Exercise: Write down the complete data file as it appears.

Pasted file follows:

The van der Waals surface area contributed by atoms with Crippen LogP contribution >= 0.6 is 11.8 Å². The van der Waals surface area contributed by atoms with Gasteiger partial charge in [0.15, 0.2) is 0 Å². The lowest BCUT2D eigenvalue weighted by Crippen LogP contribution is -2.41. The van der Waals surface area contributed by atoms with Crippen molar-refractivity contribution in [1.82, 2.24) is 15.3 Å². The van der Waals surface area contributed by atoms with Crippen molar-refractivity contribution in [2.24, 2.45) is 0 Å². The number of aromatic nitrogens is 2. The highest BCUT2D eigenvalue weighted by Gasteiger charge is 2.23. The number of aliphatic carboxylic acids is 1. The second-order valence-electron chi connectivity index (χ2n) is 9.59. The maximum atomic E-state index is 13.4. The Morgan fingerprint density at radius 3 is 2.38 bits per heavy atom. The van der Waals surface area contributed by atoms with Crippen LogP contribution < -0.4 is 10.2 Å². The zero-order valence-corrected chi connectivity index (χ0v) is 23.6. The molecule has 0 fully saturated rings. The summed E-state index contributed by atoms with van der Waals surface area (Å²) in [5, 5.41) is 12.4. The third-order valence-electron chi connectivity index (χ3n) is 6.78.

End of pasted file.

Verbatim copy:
The van der Waals surface area contributed by atoms with Crippen LogP contribution >= 0.6 is 11.8 Å². The van der Waals surface area contributed by atoms with Gasteiger partial charge in [0.15, 0.2) is 0 Å². The lowest BCUT2D eigenvalue weighted by Crippen LogP contribution is -2.41. The van der Waals surface area contributed by atoms with Crippen molar-refractivity contribution in [1.82, 2.24) is 15.3 Å². The van der Waals surface area contributed by atoms with Crippen molar-refractivity contribution in [2.24, 2.45) is 0 Å². The number of aromatic nitrogens is 2. The highest BCUT2D eigenvalue weighted by Gasteiger charge is 2.23. The number of aliphatic carboxylic acids is 1. The second-order valence-electron chi connectivity index (χ2n) is 9.59. The maximum atomic E-state index is 13.4. The Morgan fingerprint density at radius 3 is 2.38 bits per heavy atom. The van der Waals surface area contributed by atoms with Crippen LogP contribution < -0.4 is 10.2 Å². The zero-order valence-corrected chi connectivity index (χ0v) is 23.6. The molecule has 0 fully saturated rings. The summed E-state index contributed by atoms with van der Waals surface area (Å²) in [5, 5.41) is 12.4. The third-order valence-electron chi connectivity index (χ3n) is 6.78.